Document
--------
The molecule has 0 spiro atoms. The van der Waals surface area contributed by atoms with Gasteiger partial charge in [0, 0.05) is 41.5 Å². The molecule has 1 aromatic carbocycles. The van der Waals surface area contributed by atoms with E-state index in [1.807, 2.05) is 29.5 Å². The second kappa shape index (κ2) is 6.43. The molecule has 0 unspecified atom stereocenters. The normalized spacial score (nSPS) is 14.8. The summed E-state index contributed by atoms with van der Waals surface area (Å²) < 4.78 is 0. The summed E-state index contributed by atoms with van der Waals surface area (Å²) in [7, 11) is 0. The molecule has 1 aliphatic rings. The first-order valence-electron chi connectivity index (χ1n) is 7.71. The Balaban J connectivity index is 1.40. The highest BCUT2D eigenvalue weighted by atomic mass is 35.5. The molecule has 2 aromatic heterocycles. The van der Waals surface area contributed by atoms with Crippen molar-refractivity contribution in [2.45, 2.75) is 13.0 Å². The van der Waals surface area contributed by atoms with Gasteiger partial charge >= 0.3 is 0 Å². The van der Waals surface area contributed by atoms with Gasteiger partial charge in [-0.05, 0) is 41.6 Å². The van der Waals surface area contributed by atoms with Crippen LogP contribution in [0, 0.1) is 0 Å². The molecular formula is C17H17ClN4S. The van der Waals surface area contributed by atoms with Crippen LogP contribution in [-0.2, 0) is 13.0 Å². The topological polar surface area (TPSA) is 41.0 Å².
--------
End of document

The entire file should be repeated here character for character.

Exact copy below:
The molecule has 0 spiro atoms. The van der Waals surface area contributed by atoms with Gasteiger partial charge in [0, 0.05) is 41.5 Å². The molecule has 1 aromatic carbocycles. The van der Waals surface area contributed by atoms with E-state index in [1.807, 2.05) is 29.5 Å². The second kappa shape index (κ2) is 6.43. The molecule has 0 unspecified atom stereocenters. The normalized spacial score (nSPS) is 14.8. The summed E-state index contributed by atoms with van der Waals surface area (Å²) < 4.78 is 0. The summed E-state index contributed by atoms with van der Waals surface area (Å²) in [7, 11) is 0. The molecule has 1 aliphatic rings. The first-order valence-electron chi connectivity index (χ1n) is 7.71. The Balaban J connectivity index is 1.40. The highest BCUT2D eigenvalue weighted by atomic mass is 35.5. The molecule has 2 aromatic heterocycles. The van der Waals surface area contributed by atoms with Crippen molar-refractivity contribution in [2.45, 2.75) is 13.0 Å². The van der Waals surface area contributed by atoms with Gasteiger partial charge >= 0.3 is 0 Å². The van der Waals surface area contributed by atoms with Gasteiger partial charge in [-0.05, 0) is 41.6 Å². The van der Waals surface area contributed by atoms with Crippen LogP contribution in [0, 0.1) is 0 Å². The molecular formula is C17H17ClN4S. The van der Waals surface area contributed by atoms with Crippen LogP contribution in [-0.2, 0) is 13.0 Å². The topological polar surface area (TPSA) is 41.0 Å².